Over the years I have been asked by many businesses, “Should I give my staff company cars or a car allowance?” This question remains a mystery to many people.
Let us examine the effects of each on the company and the benefits for the staff.
The company car offers the company ways to reduce taxation and increase the asset base. The method of financing these vehicles will play a role.
The options are:
1. Cash or financial lease - on balance sheet financing
2. Rental - Off-balance sheet financing.
What are the effects of each?
Cash - This is money taken out of the company’s cash flow. A once off payment, there are no monthly instalment and no interest payments.
The vehicle shown as an asset on the balance sheet and can be depreciated for tax purposes, the depreciation and running costs are shown as an expense on the Income statement.
(Over 5 years for passenger and 4 years for Light Commercial vehicles etc.)
On-Balance sheet funding - The finance instruments that can be used are Instalment sale (where ownership is intended) or Financial lease (where usage only is intended). These essentially work the same, but at the end of the term there are tax implications on the lease.
Both of these finance options allow for the vehicle to be shown as an asset and the loan shown as a liability on the Balance Sheet.
The depreciation, interest paid and running costs are shown as expenses on the Income Statement.
This has the effect of reducing taxation and affects the cash flow with the instalment/rental on a monthly basis.
Off-Balance Sheet Funding (Rental) – This is a true rental agreement where the term and kilometres are limited. This agreement is a usage only finance tool.
The vehicle and debt are not shown on the balance sheet. The monthly rental is shown as an expense on the Income statement and the VAT on the rental can be claimed by the VAT vendor. There no depreciation claimable.
The company car option allows the company directors to decide on the method of financing most suitable for the company. When deciding on what vehicle to provide, the following should be taken into consideration:
Cost of ownership (Depreciation, Maintenance and fuel efficiency)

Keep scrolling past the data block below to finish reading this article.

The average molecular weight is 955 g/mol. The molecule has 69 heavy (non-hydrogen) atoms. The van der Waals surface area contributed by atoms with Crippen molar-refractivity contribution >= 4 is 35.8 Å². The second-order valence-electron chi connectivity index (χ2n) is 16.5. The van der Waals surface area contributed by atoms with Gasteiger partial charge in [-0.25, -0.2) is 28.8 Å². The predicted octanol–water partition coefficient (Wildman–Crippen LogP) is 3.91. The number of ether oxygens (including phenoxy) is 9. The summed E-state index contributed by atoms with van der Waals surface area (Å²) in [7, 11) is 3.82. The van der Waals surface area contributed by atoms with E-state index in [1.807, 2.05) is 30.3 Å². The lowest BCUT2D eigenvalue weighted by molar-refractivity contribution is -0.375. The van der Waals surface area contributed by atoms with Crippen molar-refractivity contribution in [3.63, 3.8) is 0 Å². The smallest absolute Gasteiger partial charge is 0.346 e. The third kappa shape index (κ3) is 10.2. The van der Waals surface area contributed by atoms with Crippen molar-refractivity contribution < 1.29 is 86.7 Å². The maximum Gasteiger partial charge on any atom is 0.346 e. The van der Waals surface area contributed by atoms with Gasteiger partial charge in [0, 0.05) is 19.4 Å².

Type of usage
The Car Allowance allows employers to give their employees the option to own their own vehicles. The allowances can cover a number of different aspects of the cost of the vehicle. These costs are repayments, licence, insurance fuel and maintenance. Some companies bear the fuel and maintenance costs and the rest are covered by the employee from the allowance.
The company can still achieve a tax reduction as the allowance paid to the employee is recorded as a cost to the company under the salaries on the income statement. The difficulty that may arise is that in the current economical climate, many employees will not qualify for finance due to high interest rates or previous defaults ion finance agreements. This will leave the vehicles being used to represent the company in a poor state and the company must step in.
In both the company car and the car allowance, companies have the right to place restrictions on the types of vehicle purchased. Eg. Sedan, maximum 2.0l engine, maximum price, minimum price etc.
So the debate continues, what will be the best option for your company? The only way to decide is to look at all aspects of the business and the advantages and disadvantages of each. A further consideration is the staff attitude to the two options. Unhappy drivers tend to neglect the vehicle and the costs rise.
For further information or assistance please contact Gary Lees at Gary Lees & Associates. Cell: 082 566 5007 e-mail: firstname.lastname@example.org